Dirk Nowitzki is so far out of the play that he's literally standing out of bounds. It's late November, and this is the play that Mavericks coach Rick Carlisle has drawn up with 23 seconds left in a tie game against the surging Boston Celtics. Harrison Barnes begins at the top of the key, and goes one-on-one against Boston's top-ranked defense. As the isolation unfolds, Nowitzki barely moves. The 7-footer doesn't trot up for his signature pick-and-pop. He doesn't even ask for the ball.
It is late September 2013 and a Chihuahua in a pink floral dress prances over to Chris Bosh's size-15 black leather oxfords, flips over and squirms on its back on the carpet. Bosh is wearing a James Bond-meets-Miami black suit. No tie, the top two buttons of his shirt undone, white pocket square peeking out of his breast pocket.
SOMETHING SEEMED OFF about Cleveland Cavaliers point guard Matthew Dellavedova during last Thursday night's game against the Brooklyn Nets.He was held scoreless in 17 minutes of action, taking six shots and missing every single one of them, in perhaps the coldest shooting performance of his career. But if you'd looked closer, you would have found that something was indeed off -- or, to be more accurate, something was missing.
Muck Rack makes it simple to find people, tweets, or articles that mention any name, keyword, company, hashtag etc. We've compiled this guide to help you make the most of your search.
Selecting a term
Start searching tweets, articles from media outlets, articles mentioned in tweets, journalists'
names, titles and bios with some suggested searches:
Companies or Topics (e.g. iPhone, Microsoft)
Phrases (e.g. "cloud computing") — use quotes to keep the terms together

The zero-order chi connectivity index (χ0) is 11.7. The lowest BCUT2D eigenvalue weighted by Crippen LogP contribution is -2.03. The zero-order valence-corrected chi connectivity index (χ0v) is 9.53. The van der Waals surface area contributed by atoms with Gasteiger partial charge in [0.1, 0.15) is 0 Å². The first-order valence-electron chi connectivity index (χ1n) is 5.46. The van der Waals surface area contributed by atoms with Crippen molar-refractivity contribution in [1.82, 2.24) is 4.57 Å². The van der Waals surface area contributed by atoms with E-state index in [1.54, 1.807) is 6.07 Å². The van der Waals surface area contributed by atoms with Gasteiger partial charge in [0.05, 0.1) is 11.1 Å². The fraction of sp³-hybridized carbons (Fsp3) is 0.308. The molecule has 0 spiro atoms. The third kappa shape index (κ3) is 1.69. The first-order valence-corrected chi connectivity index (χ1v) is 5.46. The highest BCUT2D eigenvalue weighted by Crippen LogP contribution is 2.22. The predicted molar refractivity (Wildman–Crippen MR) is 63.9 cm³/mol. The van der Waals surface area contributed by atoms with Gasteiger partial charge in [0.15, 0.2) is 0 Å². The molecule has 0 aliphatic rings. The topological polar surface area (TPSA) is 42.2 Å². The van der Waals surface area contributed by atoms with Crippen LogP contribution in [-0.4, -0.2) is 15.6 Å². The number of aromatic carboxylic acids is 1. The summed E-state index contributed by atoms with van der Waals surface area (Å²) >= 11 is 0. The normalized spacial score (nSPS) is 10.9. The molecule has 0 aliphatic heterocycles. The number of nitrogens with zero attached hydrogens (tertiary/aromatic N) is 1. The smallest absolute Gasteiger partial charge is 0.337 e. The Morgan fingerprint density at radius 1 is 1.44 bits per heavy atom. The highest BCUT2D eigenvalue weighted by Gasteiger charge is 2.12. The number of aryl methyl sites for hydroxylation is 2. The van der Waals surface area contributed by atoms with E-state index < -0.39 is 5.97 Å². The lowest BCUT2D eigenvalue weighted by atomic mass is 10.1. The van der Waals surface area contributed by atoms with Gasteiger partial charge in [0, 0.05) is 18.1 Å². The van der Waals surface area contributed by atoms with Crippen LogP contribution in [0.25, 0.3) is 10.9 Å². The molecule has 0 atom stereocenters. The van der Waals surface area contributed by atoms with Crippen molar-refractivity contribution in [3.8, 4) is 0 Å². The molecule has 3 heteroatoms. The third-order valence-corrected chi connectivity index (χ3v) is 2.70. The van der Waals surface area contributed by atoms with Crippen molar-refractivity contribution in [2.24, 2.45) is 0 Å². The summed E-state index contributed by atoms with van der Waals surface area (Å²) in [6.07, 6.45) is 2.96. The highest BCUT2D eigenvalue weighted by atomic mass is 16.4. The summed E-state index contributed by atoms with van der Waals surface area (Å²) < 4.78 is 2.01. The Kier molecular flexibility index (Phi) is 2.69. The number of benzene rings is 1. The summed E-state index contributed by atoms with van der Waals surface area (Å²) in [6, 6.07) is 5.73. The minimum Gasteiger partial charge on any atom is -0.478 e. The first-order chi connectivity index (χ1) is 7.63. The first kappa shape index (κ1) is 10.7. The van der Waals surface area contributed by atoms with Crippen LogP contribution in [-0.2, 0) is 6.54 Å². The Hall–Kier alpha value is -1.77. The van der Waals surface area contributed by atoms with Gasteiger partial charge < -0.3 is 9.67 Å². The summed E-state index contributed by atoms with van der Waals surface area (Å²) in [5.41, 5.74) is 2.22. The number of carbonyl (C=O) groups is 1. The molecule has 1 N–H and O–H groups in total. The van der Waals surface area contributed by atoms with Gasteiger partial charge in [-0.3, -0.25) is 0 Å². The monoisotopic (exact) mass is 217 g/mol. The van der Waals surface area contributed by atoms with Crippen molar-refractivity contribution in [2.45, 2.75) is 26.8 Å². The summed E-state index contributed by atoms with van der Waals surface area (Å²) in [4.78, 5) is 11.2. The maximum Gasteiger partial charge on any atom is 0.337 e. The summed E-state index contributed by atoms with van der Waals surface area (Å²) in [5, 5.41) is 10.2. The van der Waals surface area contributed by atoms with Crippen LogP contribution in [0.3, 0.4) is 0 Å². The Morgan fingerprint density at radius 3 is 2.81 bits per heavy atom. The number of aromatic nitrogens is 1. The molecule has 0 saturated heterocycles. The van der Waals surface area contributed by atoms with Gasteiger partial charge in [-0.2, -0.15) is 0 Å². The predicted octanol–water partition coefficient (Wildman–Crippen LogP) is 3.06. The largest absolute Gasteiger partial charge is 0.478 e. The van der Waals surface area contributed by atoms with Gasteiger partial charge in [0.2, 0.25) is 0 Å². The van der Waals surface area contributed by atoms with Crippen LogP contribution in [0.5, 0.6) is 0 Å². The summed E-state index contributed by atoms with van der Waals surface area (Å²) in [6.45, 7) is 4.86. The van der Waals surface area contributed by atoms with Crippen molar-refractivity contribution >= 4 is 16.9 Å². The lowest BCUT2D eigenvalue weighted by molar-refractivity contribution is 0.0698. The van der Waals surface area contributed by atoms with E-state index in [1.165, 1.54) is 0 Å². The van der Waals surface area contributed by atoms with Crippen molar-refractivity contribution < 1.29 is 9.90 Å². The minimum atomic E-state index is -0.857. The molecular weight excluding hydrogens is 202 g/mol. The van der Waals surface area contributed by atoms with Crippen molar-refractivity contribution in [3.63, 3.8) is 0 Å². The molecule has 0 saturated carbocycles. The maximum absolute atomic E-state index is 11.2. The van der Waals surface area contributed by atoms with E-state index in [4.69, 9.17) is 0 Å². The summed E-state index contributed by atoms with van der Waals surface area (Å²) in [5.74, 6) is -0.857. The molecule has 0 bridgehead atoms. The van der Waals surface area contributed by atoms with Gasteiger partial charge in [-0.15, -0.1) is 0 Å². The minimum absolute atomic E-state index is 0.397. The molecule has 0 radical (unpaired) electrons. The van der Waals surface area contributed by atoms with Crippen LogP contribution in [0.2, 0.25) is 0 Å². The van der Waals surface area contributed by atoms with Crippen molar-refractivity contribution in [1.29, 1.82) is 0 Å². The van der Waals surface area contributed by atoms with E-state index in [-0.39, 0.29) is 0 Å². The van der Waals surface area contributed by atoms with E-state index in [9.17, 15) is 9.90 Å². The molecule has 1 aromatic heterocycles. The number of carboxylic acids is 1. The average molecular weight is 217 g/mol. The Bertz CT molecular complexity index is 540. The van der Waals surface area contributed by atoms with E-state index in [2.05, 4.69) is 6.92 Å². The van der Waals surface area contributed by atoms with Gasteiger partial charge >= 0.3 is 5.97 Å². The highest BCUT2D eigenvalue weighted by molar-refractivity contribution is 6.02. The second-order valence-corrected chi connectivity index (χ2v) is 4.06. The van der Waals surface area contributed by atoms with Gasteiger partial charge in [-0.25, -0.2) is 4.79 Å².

Twitter handles (e.g. @username) — returns those who have mentioned or replied to
Names (e.g. "David Pogue")
Hashtags (e.g. #sxsw, #london2012)
Bio details (e.g. vegan, Olympics, father)
Muck Rack's Advanced Search allows for many boolean operators.
Find results that mention multiple specified terms, use AND or
+. For example, ensure each result contains both Elon Musk and Mark Zuckerberg by
searching Musk AND Zuckerberg or Musk + Zuckerberg.
Use the operators OR or , to broaden your search when you'd like either of
multiple terms to appear in results. (This is the default behavior of our search when no operators
are used). For example, results will contain either cake or cookie by searching cake OR cookie or cake,cookie
Use NOT or - to subtract results from your search. For
example, searching Disney will yield results about the Walt Disney Company as well as Walt Disney
World Resort. To exclude mentions of Disney World, search for Disney -World or Disney
When using one of these operators with a phrase, enclose it in quotation marks. For example, you can
find results about smartphones excluding Apple's iPhone 4S by searching smartphone -"iPhone
Exact case matching or punctuation
If you're searching for a brand name or keyword that relies on specific punctuation marks or capitalization, you can
find results that match your exact query by adding matchcase: before the keyword you're searching for, like matchcase:E*TRADE .
Use parentheses to separate multiple
boolean phrases. For example, to find journalists talking about having fun in Disney World or
Disneyland, search for ("disney world" OR disneyland) AND fun.
An asterisk can be used to search for any variation of a root word truncated by the asterisk. For example, searching for admin* will return results for administrator, administration, administer, administered, etc.
A near operator is an AND operator where you can control the distance between the words. You can vary the distance the near operation uses by adding a forward slash and number (between 0-99) such as strawberries NEAR/10 "whipped cream", which means the strawberries must exist within 10 words of "whipped cream".